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Introduction to B'nei Mitzvah at Dorshei Tzedek

What are B'nei Mitzvah? Traditionally, this term (the plural for Bar, Bat, or B'Mitzvah) does not refer to a ceremony but a time of life: upon reaching the age of 13, a young Jew becomes obligated to take on the mitzvot, Jewish religious and ethical practices and obligations. Among the privileges of this new status are being counted in a minyan (the quorum for communal prayer) and being eligible to be called up to the Torah for an aliyah, to recite the Torah blessings. Although Reconstructionist Judaism is not centered around the observance of halacha (Jewish law), and so does not conceive of becoming B'Mitzvah as a literal entry into a life of traditional observance of the mitzvot, it remains an important rite of passage, both for the young person and their family. What, then, is the significance of becoming B'Mitzvah from a Reconstructionist perspective?

A B'Mitzvah ceremony is an acknowledgment of a commitment to Jewish life and Jewish values. If we understand mitzvot as ritual and ethical pathways to meaningful connection with Jewish traditions, Jewish values, and Jewish community, then becoming B'Mitzvah signifies a young person’s commitment to understanding and exploring these pathways. In addition, the ceremony and preparation leading up to it are opportunities for family education as well as family celebration, and a chance for parents to reflect on what it means to hand on Jewish values and practices to the next generation. 

Becoming B'Mitzvah is an affirmation of Jewish learning. The ceremony is an opportunity for a young person to share the fruits of their study of Hebrew, Jewish prayer, Torah, and Jewish civilization so far, and to explore the role of Judaism in their lives at present and going forward.

B'Mitzvah is a celebration of community, as we welcome the young person into the Dorshei Tzedek community as a Jewish adult — to be counted in our minyan for prayer, and to be called upon to read Torah and take on other responsibilities. We hope that this ceremony becomes a gateway to the young person’s involvement in the life of the congregation in new ways.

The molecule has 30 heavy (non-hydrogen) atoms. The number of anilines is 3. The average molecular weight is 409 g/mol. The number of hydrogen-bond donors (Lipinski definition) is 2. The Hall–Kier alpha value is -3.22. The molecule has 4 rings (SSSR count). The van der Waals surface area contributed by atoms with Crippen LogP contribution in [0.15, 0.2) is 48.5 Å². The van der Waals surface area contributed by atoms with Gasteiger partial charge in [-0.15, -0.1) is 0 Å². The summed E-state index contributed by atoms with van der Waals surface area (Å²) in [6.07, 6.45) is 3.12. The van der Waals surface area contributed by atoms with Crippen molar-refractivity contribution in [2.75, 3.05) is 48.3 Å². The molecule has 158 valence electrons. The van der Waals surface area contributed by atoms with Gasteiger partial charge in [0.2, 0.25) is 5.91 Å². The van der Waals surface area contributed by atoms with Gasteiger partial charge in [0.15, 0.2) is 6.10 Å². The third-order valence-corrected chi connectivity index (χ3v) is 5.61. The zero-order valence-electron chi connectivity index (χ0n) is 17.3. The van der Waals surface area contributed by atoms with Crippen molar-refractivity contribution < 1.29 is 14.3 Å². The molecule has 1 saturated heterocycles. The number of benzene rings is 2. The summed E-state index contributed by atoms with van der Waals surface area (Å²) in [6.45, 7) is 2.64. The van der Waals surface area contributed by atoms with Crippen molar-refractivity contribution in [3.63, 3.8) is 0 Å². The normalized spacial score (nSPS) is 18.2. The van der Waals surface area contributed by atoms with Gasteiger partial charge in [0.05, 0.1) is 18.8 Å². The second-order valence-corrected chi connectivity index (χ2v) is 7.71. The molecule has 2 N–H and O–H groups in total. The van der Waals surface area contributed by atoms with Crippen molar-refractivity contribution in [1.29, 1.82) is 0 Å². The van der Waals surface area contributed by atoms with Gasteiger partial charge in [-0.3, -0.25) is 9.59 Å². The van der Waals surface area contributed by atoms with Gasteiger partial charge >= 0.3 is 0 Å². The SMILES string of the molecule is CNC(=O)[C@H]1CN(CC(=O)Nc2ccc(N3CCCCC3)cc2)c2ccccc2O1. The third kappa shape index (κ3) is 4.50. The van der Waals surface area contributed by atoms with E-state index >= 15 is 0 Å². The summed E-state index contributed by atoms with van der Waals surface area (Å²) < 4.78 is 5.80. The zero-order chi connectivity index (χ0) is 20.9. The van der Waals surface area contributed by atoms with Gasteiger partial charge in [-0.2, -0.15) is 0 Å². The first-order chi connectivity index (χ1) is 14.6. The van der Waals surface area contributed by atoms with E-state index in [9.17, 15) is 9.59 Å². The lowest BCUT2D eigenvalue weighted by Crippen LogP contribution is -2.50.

These pages are intended to help in the process of planning your family’s B'Mitzvah celebration. It includes both communal expectations as well as suggestions for how to make the ceremony, and the process leading up to it, the most meaningful and joyful possible. Each family meets with Rabbi Toba approximately one year before the ceremony, to go over the entire process in detail. In addition, family education sessions are required as part of the preparation process.

The following sections include expectations and requirements for the B'Mitzvah ceremony and the study leading up to it; opportunities to give tzedakah; a discussion of aspects of the ceremony itself; and logistical details and suggestions. All requirements or expectations are in bold typeface. There is also a checklist for your convenience at the end of the booklet/final page of this series of webpages. We ask that you read the entire collection of guidelines carefully, however.

Any additional questions you have can be brought to Rabbi Toba.

Next: Communal Expectations

Tue, June 28 2022 29 Sivan 5782